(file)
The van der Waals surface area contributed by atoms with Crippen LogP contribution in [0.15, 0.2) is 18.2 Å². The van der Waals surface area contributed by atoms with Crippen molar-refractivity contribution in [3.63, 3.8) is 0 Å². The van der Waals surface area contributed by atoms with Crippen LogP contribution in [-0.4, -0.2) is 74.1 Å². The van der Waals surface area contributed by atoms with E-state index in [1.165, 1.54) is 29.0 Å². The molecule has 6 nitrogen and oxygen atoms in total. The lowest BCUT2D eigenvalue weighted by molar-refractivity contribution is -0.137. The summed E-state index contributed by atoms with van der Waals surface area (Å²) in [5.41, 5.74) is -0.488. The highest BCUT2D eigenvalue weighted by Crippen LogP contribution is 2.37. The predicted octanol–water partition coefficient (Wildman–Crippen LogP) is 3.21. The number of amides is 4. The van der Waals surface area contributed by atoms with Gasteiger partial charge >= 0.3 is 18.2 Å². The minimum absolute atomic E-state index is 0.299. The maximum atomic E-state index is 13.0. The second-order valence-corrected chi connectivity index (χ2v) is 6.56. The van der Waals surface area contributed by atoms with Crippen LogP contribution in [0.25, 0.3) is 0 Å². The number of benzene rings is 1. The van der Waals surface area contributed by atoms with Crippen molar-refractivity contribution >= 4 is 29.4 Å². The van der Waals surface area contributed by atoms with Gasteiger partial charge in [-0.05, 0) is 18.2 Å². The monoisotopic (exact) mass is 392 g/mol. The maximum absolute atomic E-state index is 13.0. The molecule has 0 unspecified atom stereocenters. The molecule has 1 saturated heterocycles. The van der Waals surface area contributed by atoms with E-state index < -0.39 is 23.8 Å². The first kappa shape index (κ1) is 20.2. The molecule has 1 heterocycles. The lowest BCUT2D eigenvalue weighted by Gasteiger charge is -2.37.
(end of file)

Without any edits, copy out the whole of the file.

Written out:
The van der Waals surface area contributed by atoms with Crippen LogP contribution in [0.15, 0.2) is 18.2 Å². The van der Waals surface area contributed by atoms with Crippen molar-refractivity contribution in [3.63, 3.8) is 0 Å². The van der Waals surface area contributed by atoms with Crippen LogP contribution in [-0.4, -0.2) is 74.1 Å². The van der Waals surface area contributed by atoms with E-state index in [1.165, 1.54) is 29.0 Å². The molecule has 6 nitrogen and oxygen atoms in total. The lowest BCUT2D eigenvalue weighted by molar-refractivity contribution is -0.137. The summed E-state index contributed by atoms with van der Waals surface area (Å²) in [5.41, 5.74) is -0.488. The highest BCUT2D eigenvalue weighted by Crippen LogP contribution is 2.37. The predicted octanol–water partition coefficient (Wildman–Crippen LogP) is 3.21. The number of amides is 4. The van der Waals surface area contributed by atoms with Gasteiger partial charge >= 0.3 is 18.2 Å². The minimum absolute atomic E-state index is 0.299. The maximum atomic E-state index is 13.0. The second-order valence-corrected chi connectivity index (χ2v) is 6.56. The van der Waals surface area contributed by atoms with Crippen LogP contribution in [0.25, 0.3) is 0 Å². The number of benzene rings is 1. The van der Waals surface area contributed by atoms with Crippen molar-refractivity contribution >= 4 is 29.4 Å². The van der Waals surface area contributed by atoms with Gasteiger partial charge in [-0.05, 0) is 18.2 Å². The monoisotopic (exact) mass is 392 g/mol. The maximum absolute atomic E-state index is 13.0. The molecule has 0 unspecified atom stereocenters. The molecule has 1 saturated heterocycles. The van der Waals surface area contributed by atoms with E-state index < -0.39 is 23.8 Å². The first kappa shape index (κ1) is 20.2. The molecule has 1 heterocycles. The lowest BCUT2D eigenvalue weighted by Gasteiger charge is -2.37.